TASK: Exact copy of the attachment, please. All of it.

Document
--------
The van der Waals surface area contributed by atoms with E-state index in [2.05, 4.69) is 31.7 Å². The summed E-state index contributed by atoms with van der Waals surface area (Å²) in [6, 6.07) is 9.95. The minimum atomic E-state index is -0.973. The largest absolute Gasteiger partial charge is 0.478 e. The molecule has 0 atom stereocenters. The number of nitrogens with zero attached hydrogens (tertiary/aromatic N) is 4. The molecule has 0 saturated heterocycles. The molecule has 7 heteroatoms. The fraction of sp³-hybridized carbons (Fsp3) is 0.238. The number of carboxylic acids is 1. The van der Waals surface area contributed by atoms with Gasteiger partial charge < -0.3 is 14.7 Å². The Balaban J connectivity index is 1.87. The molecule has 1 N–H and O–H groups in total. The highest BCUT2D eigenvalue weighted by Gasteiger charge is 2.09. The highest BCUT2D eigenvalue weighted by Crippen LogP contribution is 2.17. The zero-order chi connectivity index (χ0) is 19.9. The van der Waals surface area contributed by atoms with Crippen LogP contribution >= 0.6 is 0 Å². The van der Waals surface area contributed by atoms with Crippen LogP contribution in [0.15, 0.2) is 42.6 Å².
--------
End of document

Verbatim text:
The van der Waals surface area contributed by atoms with E-state index in [2.05, 4.69) is 31.7 Å². The summed E-state index contributed by atoms with van der Waals surface area (Å²) in [6, 6.07) is 9.95. The minimum atomic E-state index is -0.973. The largest absolute Gasteiger partial charge is 0.478 e. The molecule has 0 atom stereocenters. The number of nitrogens with zero attached hydrogens (tertiary/aromatic N) is 4. The molecule has 0 saturated heterocycles. The molecule has 7 heteroatoms. The fraction of sp³-hybridized carbons (Fsp3) is 0.238. The number of carboxylic acids is 1. The van der Waals surface area contributed by atoms with Gasteiger partial charge < -0.3 is 14.7 Å². The Balaban J connectivity index is 1.87. The molecule has 1 N–H and O–H groups in total. The highest BCUT2D eigenvalue weighted by Gasteiger charge is 2.09. The highest BCUT2D eigenvalue weighted by Crippen LogP contribution is 2.17. The zero-order chi connectivity index (χ0) is 19.9. The van der Waals surface area contributed by atoms with Crippen LogP contribution >= 0.6 is 0 Å². The van der Waals surface area contributed by atoms with Crippen LogP contribution in [0.15, 0.2) is 42.6 Å².